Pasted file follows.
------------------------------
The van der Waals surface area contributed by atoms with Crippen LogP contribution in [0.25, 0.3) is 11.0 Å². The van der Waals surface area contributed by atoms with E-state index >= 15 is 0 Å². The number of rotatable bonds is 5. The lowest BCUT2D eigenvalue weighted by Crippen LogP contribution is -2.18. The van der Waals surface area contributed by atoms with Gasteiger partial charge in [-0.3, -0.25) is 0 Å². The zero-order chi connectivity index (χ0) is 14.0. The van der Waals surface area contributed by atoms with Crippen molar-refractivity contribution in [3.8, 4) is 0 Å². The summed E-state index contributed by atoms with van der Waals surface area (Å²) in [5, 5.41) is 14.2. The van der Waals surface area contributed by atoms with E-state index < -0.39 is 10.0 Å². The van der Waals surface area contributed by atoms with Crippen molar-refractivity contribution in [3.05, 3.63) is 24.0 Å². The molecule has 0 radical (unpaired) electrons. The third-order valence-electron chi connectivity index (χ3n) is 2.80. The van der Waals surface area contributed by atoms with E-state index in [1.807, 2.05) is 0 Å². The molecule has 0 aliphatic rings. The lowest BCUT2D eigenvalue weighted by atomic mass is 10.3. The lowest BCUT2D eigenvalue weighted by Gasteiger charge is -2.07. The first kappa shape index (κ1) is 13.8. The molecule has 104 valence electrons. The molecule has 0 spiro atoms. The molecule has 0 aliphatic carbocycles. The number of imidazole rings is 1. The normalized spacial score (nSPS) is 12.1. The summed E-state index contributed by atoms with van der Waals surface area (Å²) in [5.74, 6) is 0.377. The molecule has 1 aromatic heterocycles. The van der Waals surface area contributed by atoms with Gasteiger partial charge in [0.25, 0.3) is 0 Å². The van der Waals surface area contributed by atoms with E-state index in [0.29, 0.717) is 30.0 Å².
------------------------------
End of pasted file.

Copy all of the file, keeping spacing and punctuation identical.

The van der Waals surface area contributed by atoms with Crippen LogP contribution in [0.25, 0.3) is 11.0 Å². The van der Waals surface area contributed by atoms with E-state index >= 15 is 0 Å². The number of rotatable bonds is 5. The lowest BCUT2D eigenvalue weighted by Crippen LogP contribution is -2.18. The van der Waals surface area contributed by atoms with Gasteiger partial charge in [-0.3, -0.25) is 0 Å². The zero-order chi connectivity index (χ0) is 14.0. The van der Waals surface area contributed by atoms with Crippen molar-refractivity contribution in [3.8, 4) is 0 Å². The summed E-state index contributed by atoms with van der Waals surface area (Å²) in [5, 5.41) is 14.2. The van der Waals surface area contributed by atoms with E-state index < -0.39 is 10.0 Å². The van der Waals surface area contributed by atoms with Crippen molar-refractivity contribution in [3.05, 3.63) is 24.0 Å². The molecule has 0 radical (unpaired) electrons. The third-order valence-electron chi connectivity index (χ3n) is 2.80. The van der Waals surface area contributed by atoms with E-state index in [1.807, 2.05) is 0 Å². The molecule has 0 aliphatic rings. The lowest BCUT2D eigenvalue weighted by atomic mass is 10.3. The lowest BCUT2D eigenvalue weighted by Gasteiger charge is -2.07. The first kappa shape index (κ1) is 13.8. The molecule has 104 valence electrons. The molecule has 0 spiro atoms. The molecule has 0 aliphatic carbocycles. The number of imidazole rings is 1. The normalized spacial score (nSPS) is 12.1. The summed E-state index contributed by atoms with van der Waals surface area (Å²) in [5.74, 6) is 0.377. The molecule has 1 aromatic heterocycles. The van der Waals surface area contributed by atoms with Gasteiger partial charge in [0.25, 0.3) is 0 Å². The van der Waals surface area contributed by atoms with E-state index in [0.29, 0.717) is 30.0 Å².